(this game previously appeared on Dialog Wheel).
My glowing-eyed character bounds forward with child-like enthusiasm, arms swinging at his sides as I direct him to the right, the universal direction of “forward progress” in platforming games. He comes to the edge of a cliff, and I pause for a moment. I can’t see all the way to the bottom, but there doesn’t seem to be another way down. I urge my character down the steep slope, and he slides along the embankment, arms out to balance him, hair blowing in a virtual breeze.
His movement is abruptly cut short at the bottom of the cliff, which is loaded with sharp sticks, designed to catch wayward little boys like my character. He is impaled, spikes driven through his chest as his arms swing backward in a sick caricature of human body mechanics. His eyes are wide for a second, then flutter closed. My screen fades to black.
My roommate, who is watching over my shoulder, comments dryly, “Wow. This game is fucked up.”
And it certainly is, but not for a reason I could put my finger on at the time. The game in question is Limbo, a 2010 game by Playdead that was originally released in the X-Box Live Arcade, but has since been ported to basically everything…you know what, screw it, you can read Wikipedia as well as I can.
There was something brutal and shocking about the deaths I experienced (and I experienced them with alarming regularity). At first I thought it was the graphic nature of the deaths. Limbo delights in the visceral details, from buzzing flies around rotting corpses to the chunks of flesh that go flying when you meet your demise at the hands of a wrecking ball. But this is hardly the first time I’ve seen gore in a video game; my friend’s copy of House of the Dead 2&3 came with an option to turn up the gore.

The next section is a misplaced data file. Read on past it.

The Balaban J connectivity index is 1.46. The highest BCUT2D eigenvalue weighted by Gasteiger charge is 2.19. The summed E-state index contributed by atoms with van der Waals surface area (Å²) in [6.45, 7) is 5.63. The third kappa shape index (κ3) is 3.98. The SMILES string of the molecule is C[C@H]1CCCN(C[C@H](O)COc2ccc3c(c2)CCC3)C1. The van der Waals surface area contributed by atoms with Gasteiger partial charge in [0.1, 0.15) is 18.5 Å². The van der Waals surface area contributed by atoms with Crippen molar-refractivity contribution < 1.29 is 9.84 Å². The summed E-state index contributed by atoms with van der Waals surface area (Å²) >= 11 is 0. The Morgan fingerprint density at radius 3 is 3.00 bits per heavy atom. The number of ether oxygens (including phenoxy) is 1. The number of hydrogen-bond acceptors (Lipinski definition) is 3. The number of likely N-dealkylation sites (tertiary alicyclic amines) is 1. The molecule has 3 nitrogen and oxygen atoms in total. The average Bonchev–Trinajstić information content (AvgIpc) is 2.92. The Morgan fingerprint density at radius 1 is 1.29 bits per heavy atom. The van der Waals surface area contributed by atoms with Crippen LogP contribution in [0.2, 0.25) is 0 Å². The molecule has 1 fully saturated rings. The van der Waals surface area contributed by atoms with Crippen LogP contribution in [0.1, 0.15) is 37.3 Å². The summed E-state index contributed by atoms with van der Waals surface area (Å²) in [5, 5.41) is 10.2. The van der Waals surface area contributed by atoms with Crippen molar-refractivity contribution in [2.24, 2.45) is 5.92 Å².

My next thought was that I was troubled by death in this game because you play as a child. After all, it’s one thing to see a grizzled space marine get ripped to pieces by an alien, but it’s another thing entirely to place a child in the same situation.
As my character explored the monochromatic landscape of booby-traps and monsters, the deaths I (frequently) encountered were shocking reminders of universal, primal anxieties Jacques Lacan describes in his famous text, “The Mirror Stage“. The basic run down of the mirror stage goes like this: an infant, between the ages of 6 to 18 months, sees itself in the mirror, and recognizes its image as itself. This is the first time it realize that it is not just a jumble of limbs, or a bundle of sensations, but a unified being that is separate from the world around it.
However, the infant also realizes that the image in the mirror is not an accurate representation of itself. The child feels as though it is fragmentary because it lacks motor control. Thus a gap develops between the “Ideal I” (what we perceive we ought to be) and the “I” (what we are), which continues to affect the infant throughout its entire life.
A really great explanation of his theory can be found on the blog Tales from the Reading Room, in an article called “Through the Looking Glass“: